There is one question that I am asked more than anything else in the entire world.
The question I evade so much that it has cost me friendships is this innocuous, completely acceptable on: why do you cover yourself in tattoos?
I have full, colored tattoo sleeves that include the words inhale and exhale across my wrists, a chest piece, a large piece on the back of my neck, behind my left ear, on each shoulder blade and on each ankle. I got my first tattoo when I was 21.
The answer is so simple, yet I rarely tell anyone. (I can count on one hand the people who actually know). Without a glaring, daily, jarring, colorful reminder of who I really am, I will excuse myself so that I can make myself very tiny to fit behind you. I’ll slouch my 5’9” frame down so that I can make myself diminutive in stature.
I’ll say thank you demurely and I’ll even teach yoga class in a self-deprecating way. Those who can move into that pose, please do. For those of you like me, no worries, you’re in good company, just modify it. There’s something safe about being small. We get to play a small game and live small. Our mistakes are small.
Our worries are small. Our losses are small. We’re not risking much and we’re okay with that because we try to diminish risk. Without risk, we won’t lose too much, but we won’t win much either.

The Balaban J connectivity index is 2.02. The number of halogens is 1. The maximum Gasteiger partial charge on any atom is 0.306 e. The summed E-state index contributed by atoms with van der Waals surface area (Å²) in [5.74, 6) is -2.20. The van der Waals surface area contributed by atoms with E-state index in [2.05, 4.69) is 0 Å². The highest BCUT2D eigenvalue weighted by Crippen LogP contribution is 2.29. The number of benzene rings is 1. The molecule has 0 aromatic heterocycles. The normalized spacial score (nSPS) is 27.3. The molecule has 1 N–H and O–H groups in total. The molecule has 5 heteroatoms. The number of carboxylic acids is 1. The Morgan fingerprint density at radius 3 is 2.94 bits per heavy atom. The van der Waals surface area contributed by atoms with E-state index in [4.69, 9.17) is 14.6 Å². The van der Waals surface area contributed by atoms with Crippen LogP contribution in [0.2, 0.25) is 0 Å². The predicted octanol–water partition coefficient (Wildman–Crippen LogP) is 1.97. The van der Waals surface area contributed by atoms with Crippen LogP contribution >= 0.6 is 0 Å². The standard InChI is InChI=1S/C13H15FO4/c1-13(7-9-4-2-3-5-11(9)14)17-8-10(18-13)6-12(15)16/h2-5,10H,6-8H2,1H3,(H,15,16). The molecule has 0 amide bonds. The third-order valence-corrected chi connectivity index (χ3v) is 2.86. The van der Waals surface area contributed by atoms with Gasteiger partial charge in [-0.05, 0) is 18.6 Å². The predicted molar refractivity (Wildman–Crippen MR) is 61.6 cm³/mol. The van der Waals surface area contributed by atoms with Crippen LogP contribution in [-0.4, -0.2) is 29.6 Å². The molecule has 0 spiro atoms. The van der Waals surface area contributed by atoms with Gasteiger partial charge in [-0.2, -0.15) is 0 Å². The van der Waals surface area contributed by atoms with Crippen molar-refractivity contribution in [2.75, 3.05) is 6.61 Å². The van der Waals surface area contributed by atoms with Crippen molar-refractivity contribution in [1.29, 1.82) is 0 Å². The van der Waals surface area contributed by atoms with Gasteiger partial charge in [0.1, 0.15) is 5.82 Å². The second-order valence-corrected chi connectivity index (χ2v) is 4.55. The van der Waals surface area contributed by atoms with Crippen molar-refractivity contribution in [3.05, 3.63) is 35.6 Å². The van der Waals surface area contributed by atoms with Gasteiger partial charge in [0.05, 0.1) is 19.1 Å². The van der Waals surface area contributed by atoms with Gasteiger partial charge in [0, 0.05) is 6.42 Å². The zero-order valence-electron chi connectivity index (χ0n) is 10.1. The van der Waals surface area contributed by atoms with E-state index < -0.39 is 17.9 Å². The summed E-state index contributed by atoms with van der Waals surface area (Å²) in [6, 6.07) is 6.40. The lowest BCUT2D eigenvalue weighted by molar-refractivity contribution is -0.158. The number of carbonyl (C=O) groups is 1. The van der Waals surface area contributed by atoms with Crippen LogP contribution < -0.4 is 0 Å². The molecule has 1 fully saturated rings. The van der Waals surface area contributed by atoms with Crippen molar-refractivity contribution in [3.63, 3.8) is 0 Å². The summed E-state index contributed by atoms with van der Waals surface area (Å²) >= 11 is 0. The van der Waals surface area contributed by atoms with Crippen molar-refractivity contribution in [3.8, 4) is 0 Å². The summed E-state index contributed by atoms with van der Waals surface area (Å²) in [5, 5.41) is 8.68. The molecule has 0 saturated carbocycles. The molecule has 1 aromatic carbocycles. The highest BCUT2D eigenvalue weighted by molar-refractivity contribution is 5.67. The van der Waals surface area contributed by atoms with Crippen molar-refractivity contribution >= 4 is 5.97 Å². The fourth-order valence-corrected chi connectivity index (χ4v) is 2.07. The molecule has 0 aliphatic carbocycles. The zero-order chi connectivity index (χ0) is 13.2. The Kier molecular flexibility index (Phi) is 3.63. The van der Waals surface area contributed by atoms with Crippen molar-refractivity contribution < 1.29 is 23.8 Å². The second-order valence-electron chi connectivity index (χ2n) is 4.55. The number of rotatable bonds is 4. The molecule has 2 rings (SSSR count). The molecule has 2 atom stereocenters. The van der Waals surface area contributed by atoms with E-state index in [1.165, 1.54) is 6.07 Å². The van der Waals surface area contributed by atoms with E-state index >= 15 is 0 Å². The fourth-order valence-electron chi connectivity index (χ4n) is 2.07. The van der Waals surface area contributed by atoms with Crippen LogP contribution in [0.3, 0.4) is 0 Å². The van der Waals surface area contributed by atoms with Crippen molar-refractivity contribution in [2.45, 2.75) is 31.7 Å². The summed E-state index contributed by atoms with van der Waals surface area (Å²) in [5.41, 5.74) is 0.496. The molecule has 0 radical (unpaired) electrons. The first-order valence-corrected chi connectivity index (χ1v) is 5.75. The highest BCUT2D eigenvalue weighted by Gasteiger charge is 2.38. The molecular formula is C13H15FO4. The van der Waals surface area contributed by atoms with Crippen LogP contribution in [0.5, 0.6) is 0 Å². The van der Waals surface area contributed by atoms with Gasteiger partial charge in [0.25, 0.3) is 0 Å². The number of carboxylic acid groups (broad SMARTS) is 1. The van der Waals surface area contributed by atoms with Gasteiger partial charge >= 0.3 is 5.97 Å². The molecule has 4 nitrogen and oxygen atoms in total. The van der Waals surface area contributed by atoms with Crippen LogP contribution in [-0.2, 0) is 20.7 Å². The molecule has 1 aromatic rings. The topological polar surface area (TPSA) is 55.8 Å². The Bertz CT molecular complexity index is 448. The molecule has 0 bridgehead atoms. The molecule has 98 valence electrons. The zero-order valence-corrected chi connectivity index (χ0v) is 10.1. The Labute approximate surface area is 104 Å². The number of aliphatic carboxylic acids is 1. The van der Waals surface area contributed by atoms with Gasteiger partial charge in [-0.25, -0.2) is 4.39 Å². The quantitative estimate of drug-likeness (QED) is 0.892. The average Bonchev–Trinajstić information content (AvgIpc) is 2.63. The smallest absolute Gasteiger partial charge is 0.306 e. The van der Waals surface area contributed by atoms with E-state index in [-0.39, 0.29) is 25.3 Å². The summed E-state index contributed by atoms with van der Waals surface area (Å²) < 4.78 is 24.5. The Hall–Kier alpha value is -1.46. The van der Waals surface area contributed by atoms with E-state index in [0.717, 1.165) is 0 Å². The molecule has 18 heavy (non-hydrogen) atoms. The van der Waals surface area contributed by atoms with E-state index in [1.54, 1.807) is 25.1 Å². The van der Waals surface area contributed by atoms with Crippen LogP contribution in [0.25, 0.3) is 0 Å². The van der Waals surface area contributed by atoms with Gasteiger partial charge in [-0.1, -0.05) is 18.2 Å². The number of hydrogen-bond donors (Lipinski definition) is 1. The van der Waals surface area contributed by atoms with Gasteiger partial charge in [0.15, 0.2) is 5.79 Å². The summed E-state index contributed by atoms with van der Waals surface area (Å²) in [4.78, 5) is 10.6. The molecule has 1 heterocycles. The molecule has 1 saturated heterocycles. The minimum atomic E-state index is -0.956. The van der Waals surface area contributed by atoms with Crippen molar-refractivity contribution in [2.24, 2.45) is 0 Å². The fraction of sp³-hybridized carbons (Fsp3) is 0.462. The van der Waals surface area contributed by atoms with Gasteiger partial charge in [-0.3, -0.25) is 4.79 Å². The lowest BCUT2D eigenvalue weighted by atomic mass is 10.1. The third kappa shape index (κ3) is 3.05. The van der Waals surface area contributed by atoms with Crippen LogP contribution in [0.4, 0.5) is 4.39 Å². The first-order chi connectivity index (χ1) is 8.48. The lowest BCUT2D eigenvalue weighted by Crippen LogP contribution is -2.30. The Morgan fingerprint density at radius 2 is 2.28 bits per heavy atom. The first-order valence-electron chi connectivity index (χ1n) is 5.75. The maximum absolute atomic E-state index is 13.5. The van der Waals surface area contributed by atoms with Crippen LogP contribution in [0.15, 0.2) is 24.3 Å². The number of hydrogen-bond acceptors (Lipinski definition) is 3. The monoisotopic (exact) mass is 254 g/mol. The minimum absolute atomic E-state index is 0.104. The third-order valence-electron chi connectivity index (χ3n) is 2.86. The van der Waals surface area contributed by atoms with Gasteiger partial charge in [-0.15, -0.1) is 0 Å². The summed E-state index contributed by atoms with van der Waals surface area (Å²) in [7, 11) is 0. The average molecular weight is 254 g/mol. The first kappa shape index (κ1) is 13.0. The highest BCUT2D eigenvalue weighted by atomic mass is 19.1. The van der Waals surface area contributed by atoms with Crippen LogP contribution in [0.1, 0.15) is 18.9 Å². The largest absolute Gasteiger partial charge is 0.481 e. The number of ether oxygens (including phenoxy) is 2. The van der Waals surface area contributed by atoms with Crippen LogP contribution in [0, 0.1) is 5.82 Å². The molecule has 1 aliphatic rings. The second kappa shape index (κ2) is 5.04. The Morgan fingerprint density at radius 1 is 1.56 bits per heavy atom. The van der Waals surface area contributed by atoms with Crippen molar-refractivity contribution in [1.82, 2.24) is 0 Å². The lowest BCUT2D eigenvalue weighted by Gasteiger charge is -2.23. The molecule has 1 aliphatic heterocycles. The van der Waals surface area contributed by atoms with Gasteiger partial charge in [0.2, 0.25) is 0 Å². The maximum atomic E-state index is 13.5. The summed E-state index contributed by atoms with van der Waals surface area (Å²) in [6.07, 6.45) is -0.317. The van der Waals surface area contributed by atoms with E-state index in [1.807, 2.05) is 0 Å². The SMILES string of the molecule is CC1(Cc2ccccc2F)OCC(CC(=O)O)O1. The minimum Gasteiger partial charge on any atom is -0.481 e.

Without risk, we won’t screw up too badly or make a fool of ourselves. Every now and then—I get pulled off my path.
Someone will knock me down with their idea of what I should be. I’ve even had someone tell me that a $10 word I used didn’t sound like a word I would say! But there I was, saying that word!
After a few good conversations with friends and some big colorful nudges (that sometimes get in the way at formal affairs)—I figure it out.
I don’t want a safe life. I’ll choose to make a mess, start one way and change my mind mid-trip and turn around and I’ll risk big.
Look for me and join if you like— I’ll be the brightly colored statuesque teacher with the loud laugh making no apologies for intensifying a pose or falling out of that pose.
Either way —I won’t be slouching.
Lee Anne (LA) Finfinger is a full-time Yoga Instructor, born and bred Pittsburgher. She and her husband live with their rescued cat, Harmony. When she’s not in a studio, LA can be found baking, running (thanks to yoga!), traveling, hanging with family and friends, mentoring in the community, reading, writing and knitting. She can be found at: www.lafinfinger.com